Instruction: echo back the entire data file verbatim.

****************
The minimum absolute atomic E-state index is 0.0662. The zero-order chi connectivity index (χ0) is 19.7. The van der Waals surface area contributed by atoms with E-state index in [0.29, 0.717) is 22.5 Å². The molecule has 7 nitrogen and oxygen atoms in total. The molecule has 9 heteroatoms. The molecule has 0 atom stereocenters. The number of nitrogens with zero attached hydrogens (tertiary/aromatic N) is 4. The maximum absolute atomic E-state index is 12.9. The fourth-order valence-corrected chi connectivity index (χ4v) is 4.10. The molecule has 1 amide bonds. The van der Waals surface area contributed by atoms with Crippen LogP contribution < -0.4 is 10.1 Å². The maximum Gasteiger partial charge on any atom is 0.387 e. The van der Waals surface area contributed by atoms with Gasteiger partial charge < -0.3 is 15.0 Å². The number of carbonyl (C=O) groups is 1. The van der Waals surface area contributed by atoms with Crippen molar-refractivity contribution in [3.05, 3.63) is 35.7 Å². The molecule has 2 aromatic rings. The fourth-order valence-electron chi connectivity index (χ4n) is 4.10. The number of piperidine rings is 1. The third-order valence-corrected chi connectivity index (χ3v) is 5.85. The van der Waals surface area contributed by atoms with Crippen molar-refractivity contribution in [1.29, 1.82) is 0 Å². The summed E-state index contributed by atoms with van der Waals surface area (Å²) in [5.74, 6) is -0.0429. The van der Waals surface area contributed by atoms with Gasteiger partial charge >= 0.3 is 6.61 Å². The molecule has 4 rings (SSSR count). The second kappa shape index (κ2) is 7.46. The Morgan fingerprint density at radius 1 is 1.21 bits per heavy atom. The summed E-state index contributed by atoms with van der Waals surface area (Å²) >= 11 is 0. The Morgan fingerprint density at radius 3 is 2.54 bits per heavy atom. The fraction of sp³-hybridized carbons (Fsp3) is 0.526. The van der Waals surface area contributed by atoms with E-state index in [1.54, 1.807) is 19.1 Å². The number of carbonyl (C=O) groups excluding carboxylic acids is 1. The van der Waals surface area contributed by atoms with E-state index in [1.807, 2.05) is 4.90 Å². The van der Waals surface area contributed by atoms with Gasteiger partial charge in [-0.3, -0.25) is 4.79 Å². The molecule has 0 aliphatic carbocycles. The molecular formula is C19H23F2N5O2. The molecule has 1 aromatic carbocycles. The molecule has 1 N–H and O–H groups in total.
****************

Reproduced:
The minimum absolute atomic E-state index is 0.0662. The zero-order chi connectivity index (χ0) is 19.7. The van der Waals surface area contributed by atoms with E-state index in [0.29, 0.717) is 22.5 Å². The molecule has 7 nitrogen and oxygen atoms in total. The molecule has 9 heteroatoms. The molecule has 0 atom stereocenters. The number of nitrogens with zero attached hydrogens (tertiary/aromatic N) is 4. The maximum absolute atomic E-state index is 12.9. The fourth-order valence-corrected chi connectivity index (χ4v) is 4.10. The molecule has 1 amide bonds. The van der Waals surface area contributed by atoms with Crippen LogP contribution < -0.4 is 10.1 Å². The maximum Gasteiger partial charge on any atom is 0.387 e. The van der Waals surface area contributed by atoms with Gasteiger partial charge < -0.3 is 15.0 Å². The number of carbonyl (C=O) groups is 1. The van der Waals surface area contributed by atoms with Crippen molar-refractivity contribution in [3.05, 3.63) is 35.7 Å². The molecule has 2 aromatic rings. The fourth-order valence-electron chi connectivity index (χ4n) is 4.10. The number of piperidine rings is 1. The third-order valence-corrected chi connectivity index (χ3v) is 5.85. The van der Waals surface area contributed by atoms with Crippen molar-refractivity contribution in [1.29, 1.82) is 0 Å². The summed E-state index contributed by atoms with van der Waals surface area (Å²) in [5.74, 6) is -0.0429. The van der Waals surface area contributed by atoms with Gasteiger partial charge >= 0.3 is 6.61 Å². The molecule has 4 rings (SSSR count). The second kappa shape index (κ2) is 7.46. The Morgan fingerprint density at radius 1 is 1.21 bits per heavy atom. The summed E-state index contributed by atoms with van der Waals surface area (Å²) >= 11 is 0. The Morgan fingerprint density at radius 3 is 2.54 bits per heavy atom. The fraction of sp³-hybridized carbons (Fsp3) is 0.526. The van der Waals surface area contributed by atoms with E-state index in [1.54, 1.807) is 19.1 Å². The number of carbonyl (C=O) groups excluding carboxylic acids is 1. The van der Waals surface area contributed by atoms with E-state index in [1.807, 2.05) is 4.90 Å². The van der Waals surface area contributed by atoms with Gasteiger partial charge in [-0.3, -0.25) is 4.79 Å². The molecule has 0 aliphatic carbocycles. The molecular formula is C19H23F2N5O2. The molecule has 1 aromatic carbocycles. The molecule has 1 N–H and O–H groups in total.